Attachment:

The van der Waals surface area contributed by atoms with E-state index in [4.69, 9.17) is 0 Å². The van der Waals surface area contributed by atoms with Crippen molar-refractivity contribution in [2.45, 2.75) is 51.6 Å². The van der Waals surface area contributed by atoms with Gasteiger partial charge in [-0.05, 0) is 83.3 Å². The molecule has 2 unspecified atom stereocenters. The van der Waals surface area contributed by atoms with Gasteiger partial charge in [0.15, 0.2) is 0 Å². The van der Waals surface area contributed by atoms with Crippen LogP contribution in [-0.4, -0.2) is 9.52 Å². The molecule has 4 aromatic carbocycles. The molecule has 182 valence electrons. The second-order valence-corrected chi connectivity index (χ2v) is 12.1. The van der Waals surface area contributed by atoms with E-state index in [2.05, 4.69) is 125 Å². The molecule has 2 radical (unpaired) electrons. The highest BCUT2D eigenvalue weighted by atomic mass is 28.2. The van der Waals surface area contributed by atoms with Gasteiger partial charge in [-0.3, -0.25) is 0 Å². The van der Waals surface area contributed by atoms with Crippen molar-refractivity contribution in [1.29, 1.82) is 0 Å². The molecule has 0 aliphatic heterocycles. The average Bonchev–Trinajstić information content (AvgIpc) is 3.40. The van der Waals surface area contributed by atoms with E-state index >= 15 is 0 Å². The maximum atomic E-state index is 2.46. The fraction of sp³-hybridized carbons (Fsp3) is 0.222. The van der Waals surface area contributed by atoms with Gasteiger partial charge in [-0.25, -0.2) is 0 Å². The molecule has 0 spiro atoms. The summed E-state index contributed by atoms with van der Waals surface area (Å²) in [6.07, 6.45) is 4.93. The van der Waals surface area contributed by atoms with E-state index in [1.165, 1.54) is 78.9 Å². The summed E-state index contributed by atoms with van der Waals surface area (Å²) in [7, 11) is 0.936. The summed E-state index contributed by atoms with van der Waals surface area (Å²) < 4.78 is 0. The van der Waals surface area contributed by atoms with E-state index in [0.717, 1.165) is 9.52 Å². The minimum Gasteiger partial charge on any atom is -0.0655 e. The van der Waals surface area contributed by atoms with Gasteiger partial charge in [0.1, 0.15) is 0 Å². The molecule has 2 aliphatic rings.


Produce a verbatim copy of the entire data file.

The van der Waals surface area contributed by atoms with E-state index in [4.69, 9.17) is 0 Å². The van der Waals surface area contributed by atoms with Crippen molar-refractivity contribution in [2.45, 2.75) is 51.6 Å². The van der Waals surface area contributed by atoms with Gasteiger partial charge in [-0.05, 0) is 83.3 Å². The molecule has 2 unspecified atom stereocenters. The van der Waals surface area contributed by atoms with Gasteiger partial charge in [0.15, 0.2) is 0 Å². The van der Waals surface area contributed by atoms with Crippen LogP contribution in [-0.4, -0.2) is 9.52 Å². The molecule has 4 aromatic carbocycles. The molecule has 182 valence electrons. The second-order valence-corrected chi connectivity index (χ2v) is 12.1. The van der Waals surface area contributed by atoms with E-state index in [2.05, 4.69) is 125 Å². The molecule has 2 radical (unpaired) electrons. The highest BCUT2D eigenvalue weighted by atomic mass is 28.2. The van der Waals surface area contributed by atoms with Gasteiger partial charge in [-0.3, -0.25) is 0 Å². The van der Waals surface area contributed by atoms with Crippen molar-refractivity contribution in [1.29, 1.82) is 0 Å². The molecule has 0 aliphatic heterocycles. The average Bonchev–Trinajstić information content (AvgIpc) is 3.40. The van der Waals surface area contributed by atoms with E-state index >= 15 is 0 Å². The maximum atomic E-state index is 2.46. The fraction of sp³-hybridized carbons (Fsp3) is 0.222. The van der Waals surface area contributed by atoms with Gasteiger partial charge in [-0.25, -0.2) is 0 Å². The molecule has 0 spiro atoms. The summed E-state index contributed by atoms with van der Waals surface area (Å²) in [6.07, 6.45) is 4.93. The van der Waals surface area contributed by atoms with E-state index in [1.165, 1.54) is 78.9 Å². The summed E-state index contributed by atoms with van der Waals surface area (Å²) in [7, 11) is 0.936. The summed E-state index contributed by atoms with van der Waals surface area (Å²) < 4.78 is 0. The van der Waals surface area contributed by atoms with E-state index in [0.717, 1.165) is 9.52 Å². The minimum Gasteiger partial charge on any atom is -0.0655 e. The van der Waals surface area contributed by atoms with Gasteiger partial charge in [0.1, 0.15) is 0 Å². The molecule has 2 aliphatic rings.